Mapping Bernie Sanders

To understand Bernie Sanders's political ideology, we can do better than "socialism"


Jakub Leski, Contributor

There are few words that are as widely misused and misunderstood in American politics as the term “socialism.”

Most Americans fundamentally do not understand trends in economic policy outside of the States, and this confusion is amplified by the U.S. long and devoted history with free-market capitalism. This leads to “socialism” being used as a catch-all term for any legislation that moves us away from a free market economy. Bernie Sanders is a willing victim of this misunderstanding, and to best understand his policies against the backdrop of U.S. and global politics, we must explore and properly identify true signs of socialism.

While it is true that “socialism” is a fairly vague term, there are some parameters we can apply to it. Socialism is a staunchly anti-capitalist ideology that believes that the means of labor and production ought to be in the collective hands of the laborers, not in the hands of wealthy capitalists. The most recognizable and notable form of socialism is Marxist socialism, which went on to influence Maoism and Bolshevism. None of these doctrines share much in common with Sanders’s ideology beyond a preference for a stronger government.  His calls for sturdier social security and welfare systems, for example, do not assume government control over the means of production. 

But this begs the question, what is Sanders? The answer can be found in another economic ideology rooted in the 19th and 20th centuries:  social democracy. This system (and its historical adherents) must be fully understood to get a grasp on what Sanders believes and what his possible presidency could entail.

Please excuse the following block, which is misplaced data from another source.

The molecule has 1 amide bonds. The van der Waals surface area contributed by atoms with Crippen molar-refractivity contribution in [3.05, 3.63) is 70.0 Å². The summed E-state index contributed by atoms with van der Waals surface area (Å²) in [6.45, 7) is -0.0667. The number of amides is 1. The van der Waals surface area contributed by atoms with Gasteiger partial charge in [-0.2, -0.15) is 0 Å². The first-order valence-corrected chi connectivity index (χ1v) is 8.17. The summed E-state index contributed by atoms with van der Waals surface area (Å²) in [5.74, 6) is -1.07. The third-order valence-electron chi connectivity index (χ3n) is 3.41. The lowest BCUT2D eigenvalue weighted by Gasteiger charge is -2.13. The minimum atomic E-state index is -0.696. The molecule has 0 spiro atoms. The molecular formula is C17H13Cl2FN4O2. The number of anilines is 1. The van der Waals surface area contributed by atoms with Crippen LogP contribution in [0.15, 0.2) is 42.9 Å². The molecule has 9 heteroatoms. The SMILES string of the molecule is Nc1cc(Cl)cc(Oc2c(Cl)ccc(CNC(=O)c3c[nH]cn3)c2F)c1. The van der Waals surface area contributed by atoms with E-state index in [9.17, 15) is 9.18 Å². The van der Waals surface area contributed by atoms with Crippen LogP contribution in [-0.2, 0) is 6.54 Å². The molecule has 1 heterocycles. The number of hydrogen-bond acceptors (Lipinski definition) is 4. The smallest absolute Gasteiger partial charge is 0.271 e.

Social democracy, while not being socialism, shares some similarities with the ideology. Both advocate for change in terms of how we run our economy, believing that the current system is immoral and unjust. However, where these two strains of political thought split is what their response to this injustice is. While socialists advocate for total abolishment of the capitalist system (and often class warfare), social democrats believe that capitalism can be reformed in order to secure rights and safety for the working class. Social democrats believe this can be achieved by increasing social and welfare spending, increasing taxation on the wealthy and ensuring that proper work conditions and wages are secured.

Many past and current social democrats with economic policies closely mirroring Sanders’s would vehemently deny being labeled as socialists. One such example is Huey Long, a Louisiana Democratic senator who served during the interwar period. He was a social democrat, but when accused of being a communist claimed that his “Share the Wealth” redistribution plan was “the only defense this country’s got against communism.” A more modern example of socialism-averse social democracy is the ruling party in Poland, Law & Justice. This party is avowedly opposed to communism and all socialistic doctrines, but also supports welfare policies and a universal healthcare system.

All of this evidence clearly rings out the verdict on Sanders’ so-called “socialism.” Sanders is currently firmly rooted in the social democratic tradition of ideas. While it is possible that Sanders calls himself a socialist out of ignorance, it is equally possible that he calls himself one on purpose, with the intent of stirring up controversy and increasing interest and attention towards his ideas. But the next time you see Sanders described as a socialist, remember that political labels are more nuanced than they seem.